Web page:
It’s a bit ironic that the National Museum of Women in the Arts, the first museum dedicated entirely to female artists and which reopens on October 21, 2023, occupies a former masonic temple once owned by the Freemasons - famous for their refusal to admit women.

Since 1987, this spectacular example of grand revival architecture at 1250 New York Avenue NW has housed some of the world’s most priceless artwork by female artists. The collection’s almost 6,000 works include paintings by Frida Kahlo (the only Kahlo piece on public display in Washington DC), Alma Woodsey Thomas (the first African American woman to have a solo exhibition at New York’s Whitney Museum of American Art), and Mary Cassatt (whose works were inspired by her good friend, the French impressionist Edgar Degas), among many others.

View of the National Museum of Women in the Arts building from outside showing the Neoclassical building from one corner. The building is a tan-colored stone with an arched doorway, long vertical windows, and detailed molding around the roof.
The National Museum of Women in the Arts is located in a former masonic temple © Thomas H. Field / The National Museum of Women in the Arts

A thoroughly modern makeover

After its $66 million renovation, the museum does more than simply pay its respects to famous female painters – it highlights the sheer diversity of their work, something that wasn’t easily achieved prior to the makeover. After all, art no longer simply hangs from walls: it can inhabit space in different ways. There are drastic changes, too, like walls knocked down to open up galleries, but the smaller changes are just as significant.

Take the addition of more sockets to make it easier to display digital art or the reinforced ceilings that allow for the hanging of large-scale art, such as a suspended installation by Beatriz Milhazes that incorporates acrylic, hand-painted enamel, aluminum, stainless steel, and polyester flowers. The late Niki de Saint Phalle’s Pregnant Nana, which weighs over one metric ton, is on display, too.

Elsewhere, pieces such as Petah Coyne’s sprawling Untitled #1458 (Marguerite Duras) sculpture, which features glass globes, chicken-wire fencing, wire, steel, velvet, Velcro, and plastic, further reflect the gallery’s breadth and enhanced use of space. Overall, the renovations have increased the building’s gallery space by 15 percent, and 40 percent of the items on display haven't been on view before – either here or anywhere else.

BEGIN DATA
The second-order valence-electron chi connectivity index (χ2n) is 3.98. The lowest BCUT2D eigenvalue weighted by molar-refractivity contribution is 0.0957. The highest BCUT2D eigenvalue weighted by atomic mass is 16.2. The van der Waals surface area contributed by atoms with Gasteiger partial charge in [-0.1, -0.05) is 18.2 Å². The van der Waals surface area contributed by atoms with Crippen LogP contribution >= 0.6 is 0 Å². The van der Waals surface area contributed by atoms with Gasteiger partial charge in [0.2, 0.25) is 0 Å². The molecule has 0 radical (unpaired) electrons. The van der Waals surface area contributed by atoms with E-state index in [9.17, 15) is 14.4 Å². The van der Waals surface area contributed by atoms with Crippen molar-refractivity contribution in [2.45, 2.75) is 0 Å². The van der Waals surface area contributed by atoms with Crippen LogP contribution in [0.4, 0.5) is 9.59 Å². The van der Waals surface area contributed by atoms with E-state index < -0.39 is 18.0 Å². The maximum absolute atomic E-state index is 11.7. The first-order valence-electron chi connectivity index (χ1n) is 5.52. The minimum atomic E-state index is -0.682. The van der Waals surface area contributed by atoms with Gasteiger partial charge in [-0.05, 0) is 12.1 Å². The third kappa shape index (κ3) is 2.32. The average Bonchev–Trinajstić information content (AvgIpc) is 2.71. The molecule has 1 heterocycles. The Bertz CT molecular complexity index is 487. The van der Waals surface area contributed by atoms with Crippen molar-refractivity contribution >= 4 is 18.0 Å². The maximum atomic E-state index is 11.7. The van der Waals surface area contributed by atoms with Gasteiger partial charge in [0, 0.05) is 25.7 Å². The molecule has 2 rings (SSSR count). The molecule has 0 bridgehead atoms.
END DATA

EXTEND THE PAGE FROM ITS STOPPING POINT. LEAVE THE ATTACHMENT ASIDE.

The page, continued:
A modern museum gallery is photographed at a wide angle. It features several inset bays in which art of various sizes and mediums is hung. Visitors walk through the galleries and observe the works.
The collection galleries have been expanded © Jennifer Hughes / The National Museum of Women in the Arts

There’s a sense of expansiveness throughout the building, parts of which used to be like a “rabbit warren,” said the museum’s senior curator Ginny Treanor, though the former temple’s spectacular architecture is still visible. For example, in the Great Hall - one of the building’s grandest spaces - the original chandelier hangs meters away from a second, very different one made of LED lights, Murano glass, and hand-crocheted wool, by Joana Vasconcelos.

In an effort to increase and enhance context, artworks are no longer confined to being displayed alongside pieces from the same era but rather grouped together by similar subject matter. Frida Kahlo’s Self-Portrait Dedicated to Leon Trotsky will now be displayed in the mezzanine, alongside a collection of self-portraits by other legendary female artists. In this case, it means visitors who might not initially put a gallery of work by mid-19th-century female artists at the top of their list will be exposed to art that might challenge certain preconceptions.

“It offers another ‘in’ for visitors – a way to increase accessibility,” Treanor said. “Hanging things by theme means you’re not bound by chronology. It allows you to make connections between artists and across time periods. It makes it easier to see things differently.”

Other makeover highlights include a state-of-the-art library, a research center, studio space for workshops and masterclasses.

A visitor walks in the middle of a modern museum gallery. Three abstract sculptures made from beams of cedar are stacked and roughly carved.
The facelift has allowed for bigger artworks to be installed © Jennifer Hughes / The National Museum of Women in the Arts

More female-created artwork around DC